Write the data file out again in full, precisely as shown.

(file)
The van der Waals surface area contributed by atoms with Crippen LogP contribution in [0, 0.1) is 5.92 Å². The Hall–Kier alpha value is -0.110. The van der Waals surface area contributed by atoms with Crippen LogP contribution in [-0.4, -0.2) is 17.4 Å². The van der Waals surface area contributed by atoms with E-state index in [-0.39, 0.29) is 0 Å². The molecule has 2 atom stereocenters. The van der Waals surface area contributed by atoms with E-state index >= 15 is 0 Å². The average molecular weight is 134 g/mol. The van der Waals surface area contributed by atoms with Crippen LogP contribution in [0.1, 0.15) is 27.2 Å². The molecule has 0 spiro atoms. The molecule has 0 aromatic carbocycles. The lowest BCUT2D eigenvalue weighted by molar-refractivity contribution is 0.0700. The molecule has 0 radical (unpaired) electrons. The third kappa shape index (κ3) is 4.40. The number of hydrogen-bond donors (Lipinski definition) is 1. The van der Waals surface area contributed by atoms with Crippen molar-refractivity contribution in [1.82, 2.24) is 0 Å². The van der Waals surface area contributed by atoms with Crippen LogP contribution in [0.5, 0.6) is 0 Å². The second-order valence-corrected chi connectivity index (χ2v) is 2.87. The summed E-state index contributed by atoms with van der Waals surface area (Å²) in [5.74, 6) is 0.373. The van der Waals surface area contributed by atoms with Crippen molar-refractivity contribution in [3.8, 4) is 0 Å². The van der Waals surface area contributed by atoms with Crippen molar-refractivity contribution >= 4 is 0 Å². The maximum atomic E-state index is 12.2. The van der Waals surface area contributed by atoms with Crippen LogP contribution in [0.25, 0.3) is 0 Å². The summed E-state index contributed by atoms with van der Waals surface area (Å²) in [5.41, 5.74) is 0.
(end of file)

The van der Waals surface area contributed by atoms with Crippen LogP contribution in [0, 0.1) is 5.92 Å². The Hall–Kier alpha value is -0.110. The van der Waals surface area contributed by atoms with Crippen LogP contribution in [-0.4, -0.2) is 17.4 Å². The van der Waals surface area contributed by atoms with E-state index in [-0.39, 0.29) is 0 Å². The molecule has 2 atom stereocenters. The van der Waals surface area contributed by atoms with E-state index >= 15 is 0 Å². The average molecular weight is 134 g/mol. The van der Waals surface area contributed by atoms with Crippen LogP contribution in [0.1, 0.15) is 27.2 Å². The molecule has 0 spiro atoms. The molecule has 0 aromatic carbocycles. The lowest BCUT2D eigenvalue weighted by molar-refractivity contribution is 0.0700. The molecule has 0 radical (unpaired) electrons. The third kappa shape index (κ3) is 4.40. The number of hydrogen-bond donors (Lipinski definition) is 1. The van der Waals surface area contributed by atoms with Crippen molar-refractivity contribution in [1.82, 2.24) is 0 Å². The van der Waals surface area contributed by atoms with Crippen LogP contribution in [0.5, 0.6) is 0 Å². The second-order valence-corrected chi connectivity index (χ2v) is 2.87. The summed E-state index contributed by atoms with van der Waals surface area (Å²) in [5.74, 6) is 0.373. The van der Waals surface area contributed by atoms with Crippen molar-refractivity contribution in [3.8, 4) is 0 Å². The van der Waals surface area contributed by atoms with Crippen molar-refractivity contribution >= 4 is 0 Å². The maximum atomic E-state index is 12.2. The van der Waals surface area contributed by atoms with Crippen LogP contribution in [0.25, 0.3) is 0 Å². The summed E-state index contributed by atoms with van der Waals surface area (Å²) in [5.41, 5.74) is 0.